A major construction milestone was reached last week as our new First Light Pavilion saw its impressive concrete dome roof installed.
The installation was a unique accomplishment of construction and engineering as 381m3 of concrete was poured into a mould spanning 50m to create the single structure domed roof. The continuous concrete pour was the first of its kind in over 25 years and took 10 hours and 15 minutes to complete, assisted by 59 covid-compliant operatives on site.
Ryan Southern, of Kier Construction who are leading the ambitious build, said of the moment: ‘The concrete pour for the dome structure represented a big moment in the project and took a lot of careful planning to ensure its success. It involved a complex methodology, so we’re delighted to see this important stage of the construction come together so well. We must also thank our supply chain, Mayo Civil’s, for their efforts.’
The Pavilion, designed by HASSELL and set to open to the public next year, forms part of a major new project that will share and celebrate the pioneering heritage of Jodrell Bank, the UK’s latest UNESCO World Heritage Site.
Once fully complete, the new building will house an exhibition and immersive auditorium dedicated to telling the stories of Jodrell Bank. A new gallery will innovatively re-use sections of the original 1957 observation dish from the Lovell Telescope as a backdrop for displays and projections covering periods in the site’s rich history from its early beginnings, through the Space Race and the Cold War, to the present day. Meanwhile, an auditorium will provide space for planetarium shows, evening lectures, film projections and cultural events.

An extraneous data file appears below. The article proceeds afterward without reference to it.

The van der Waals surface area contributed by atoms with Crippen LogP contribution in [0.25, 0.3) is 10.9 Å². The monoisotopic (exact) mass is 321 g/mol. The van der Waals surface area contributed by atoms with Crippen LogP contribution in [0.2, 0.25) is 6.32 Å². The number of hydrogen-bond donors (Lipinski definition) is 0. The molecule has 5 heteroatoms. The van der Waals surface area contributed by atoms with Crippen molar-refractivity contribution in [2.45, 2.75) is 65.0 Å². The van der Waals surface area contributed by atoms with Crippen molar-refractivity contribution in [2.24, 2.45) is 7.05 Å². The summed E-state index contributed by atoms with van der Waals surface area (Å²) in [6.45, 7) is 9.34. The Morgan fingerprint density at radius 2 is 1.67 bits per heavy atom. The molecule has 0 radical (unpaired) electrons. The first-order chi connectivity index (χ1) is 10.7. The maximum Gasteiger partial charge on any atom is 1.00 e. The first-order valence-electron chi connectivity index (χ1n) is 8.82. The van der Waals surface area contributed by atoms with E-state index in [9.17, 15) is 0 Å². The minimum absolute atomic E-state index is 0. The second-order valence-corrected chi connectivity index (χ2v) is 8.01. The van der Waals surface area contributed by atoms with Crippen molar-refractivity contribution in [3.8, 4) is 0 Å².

Jodrell Bank Discovery Centre Director, Professor Teresa Anderson has said “We’re thrilled to have reached this milestone and are delighted to be able to see the new building take shape. The progress symbolises a new hope for the future and we can’t wait to be able to welcome visitors to this beautiful new building, and share with them the stories of Jodrell Bank and its pioneering scientists”
The round, dome-like structure of the building cleverly mirrors the circumference of the iconic Lovell Telescope. Within the dome are a number of cutaways including the Pavilion’s entrance built into a curved concrete wall designed to reflect the arc of the sun. Two separate walls then guide visitors in, with a single glass slot cut out at the centre, illuminating a meridian line cast onto the floor at the entrance, echoing a history of astronomy in architecture.
Diana Hampson, Director of Estates at The University of Manchester said “It is testament to the teamwork of all of those involved on the project that we have achieved this significant milestone in the delivery of the Pavillion. The team have faced many challenges and adopted new ways of working owing to the pandemic and it is wonderful to see major progress when many other projects have been paused across the UK.”
The £20.5m project has been made possible with £12.1m of funding from The National Lottery Heritage Fund and a further £4m from the Department of Culture, Media and Sport.
David Renwick, Director, England, North at The National Lottery Heritage Fund, said: “At its core, First Light is about connecting the widest range of people with the science and heritage of this important site by providing new opportunities to engage through activities, involvement and learning. We’re delighted to see that the project has reached a major milestone in its construction and is a step closer to opening its doors, and that we are able to support the project thanks to money raised by National Lottery players. We’re excited to see the project progress and how it will enrich the stories of the site and invoke a greater sense of curiosity and empowerment in Jodrell Bank’s many visitors and communities.”
You can find out more about the project, including updates on the building’s progress here…